Our friends at the Colson Center for Christian Worldview have released a thoughtful commentary explaining why some Christians fall for LGBT arguments: they aren’t really arguments at all. Instead, Christians are asked to put experiences and feelings ahead of God’s timeless word.
Recently, the Human Rights Campaign released a so-called “faith guide” that offers a glaring example of just this kind of thinking. It’s full of the same bad “arguments” that are trotted out over and over. Even so, they’re worth discussing because people are still falling for them.
HRC’s new guide is entitled “Coming Home to Evangelicalism and Self,” and purportedly offers ways to “help LGBTQ people live fully in their sexual orientation, gender identity and gender expression, and to live fully in their religious, spiritual and cultural traditions.” The guide says that LGBTQ Christians “find it difficult to be fully themselves in their church communities. They may have been taught that sexual or romantic relationships that are not heterosexual are sinful…Yet those same LGBTQ people of faith know deep within that they were born this way.”
Notice the wording there: “…be fully themselves.” … “they know deep within they were born this way.” No argument is made; no scriptural reasoning is offered. Right out of the gate, this pamphlet, timed to coincide with the largest gathering of progressive evangelicals in the country, assumes what it needs to prove. . . .
In the pamphlet, a woman who describes herself as a lesbian Christian says she had an “encounter with God,” and that He told her “You’re gay. I made you this way…This is who you are.” She was shocked to find that her church wasn’t buying this. “[T]hey wanted to know how I could scripturally justify what I was telling them,” she says. “They didn’t care so much about this spiritual encounter I’d had with God.” But isn’t that the same thing we ask of Mormons or Muslims or cult leaders who justify explicitly anti-biblical stances based on their experiences?
American Family Association is reminding people to avoid doing their back-to-school shopping at Target, writing,
Avoid this store: Do your back-to-school shopping elsewhere
As back-to-school shopping season nears, I’m asking your family to avoid shopping at Target stores…and to warn your friends about the danger Target presents to women and children.
Together we are making an unprecedented financial impact on a corporation whose policy is to allow men to use women’s restrooms and dressing rooms. Target’s decision is unacceptable for families, and their dangerous and misguided policy continues to put women and children in harm’s way.
We must keep the pressure on Target by avoiding their stores during back-to-school shopping. Let’s educate Target to the fact that their bathroom policy earns them a failing grade.
Target is dependent on a large back-to-school sales season. By spending your money with their competitors, you are sending a strong message to Target that their policy is bad for business.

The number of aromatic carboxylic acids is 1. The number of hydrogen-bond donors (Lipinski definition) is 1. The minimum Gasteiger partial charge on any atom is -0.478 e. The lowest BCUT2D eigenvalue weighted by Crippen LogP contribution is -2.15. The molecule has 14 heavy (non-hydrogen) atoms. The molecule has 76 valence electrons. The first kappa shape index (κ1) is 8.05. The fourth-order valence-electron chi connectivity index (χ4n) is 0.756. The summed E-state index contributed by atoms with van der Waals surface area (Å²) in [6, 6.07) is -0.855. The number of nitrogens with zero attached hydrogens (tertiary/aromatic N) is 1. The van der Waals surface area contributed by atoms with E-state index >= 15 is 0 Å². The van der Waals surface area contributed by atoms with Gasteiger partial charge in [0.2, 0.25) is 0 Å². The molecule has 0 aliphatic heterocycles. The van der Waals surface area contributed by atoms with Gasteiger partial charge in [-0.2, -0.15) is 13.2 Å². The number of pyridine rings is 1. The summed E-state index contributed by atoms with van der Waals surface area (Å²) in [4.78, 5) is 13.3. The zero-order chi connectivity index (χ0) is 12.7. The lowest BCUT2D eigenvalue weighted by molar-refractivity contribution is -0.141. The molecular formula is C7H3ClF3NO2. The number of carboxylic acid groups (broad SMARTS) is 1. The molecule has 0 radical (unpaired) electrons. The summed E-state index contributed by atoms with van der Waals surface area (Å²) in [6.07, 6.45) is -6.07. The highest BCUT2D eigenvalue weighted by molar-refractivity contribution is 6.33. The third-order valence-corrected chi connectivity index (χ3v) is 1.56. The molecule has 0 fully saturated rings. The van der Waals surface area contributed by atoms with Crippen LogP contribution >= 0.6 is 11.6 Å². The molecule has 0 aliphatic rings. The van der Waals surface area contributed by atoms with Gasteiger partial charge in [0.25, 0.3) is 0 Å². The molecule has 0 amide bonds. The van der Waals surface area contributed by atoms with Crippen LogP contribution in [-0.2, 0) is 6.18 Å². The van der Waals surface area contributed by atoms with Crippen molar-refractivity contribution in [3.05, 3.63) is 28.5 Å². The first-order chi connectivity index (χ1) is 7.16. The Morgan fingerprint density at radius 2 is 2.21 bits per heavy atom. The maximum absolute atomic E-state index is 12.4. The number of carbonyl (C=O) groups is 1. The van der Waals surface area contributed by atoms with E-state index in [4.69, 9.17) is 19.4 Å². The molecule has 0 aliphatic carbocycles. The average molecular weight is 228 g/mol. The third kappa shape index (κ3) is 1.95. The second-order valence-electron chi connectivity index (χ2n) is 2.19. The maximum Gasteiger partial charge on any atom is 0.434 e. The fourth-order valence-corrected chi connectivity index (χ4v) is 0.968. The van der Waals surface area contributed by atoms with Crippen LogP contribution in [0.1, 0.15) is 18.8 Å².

- If you haven’t already, sign the #BoycottTarget pledge. Invite your family and friends to sign the pledge too.
- Forward this information to friends and family. Invite them to sign the boycott pledge at www.afa.net/target.
- Call Target headquarters at 612-304-6073 and personally let them know you are boycotting their stores.
- Visit www.afa.net/target for more tools and information on the Boycott Target pledge.
“Just look the other way. If you have moral objections, you don’t have to participate. Just live and let live.”
That’s what Christians have been told over and over again. When we’ve objected to risqué shows on TV, they told us to change the channel. When communities oppose adult-oriented businesses, they tell us to just drive on by. The makers of violent videogames urge people who don’t like the games not to play them.
Well now that’s not good enough. Gay activists recently announced plans to host an event at Magic Springs theme park on Gay Pride Day. When the First Methodist Church of Glenwood urged its members to just drive on by Magic Springs, they were shouted down.
The church Facebook page simply said, “Please avoid taking your children to Magic Springs on June 30th. It is LGBT Pride Day.”
Gay activists immediately attacked the church claiming they had said LGBT individuals are going to Hell. Of course the church never implied such a thing, but biased news reports and the nature of social media comments prompted the church to shut down its Facebook page and refuse media interviews.
Now, let’s stop and think for a minute. If the church had urged its members to avoid a rock concert at Verizon Arena or to avoid Florida’s Panama City Beach during Spring Break, nothing would have been said about it. How is Gay Pride Day any different? If a church can’t urge its members to engage in what it believes to be good behavior, what have we come to?
So much for live and let live. I guess when it comes to gay pride, looking the other way is not allowed.
Photo Credit: By Glen Gaboury.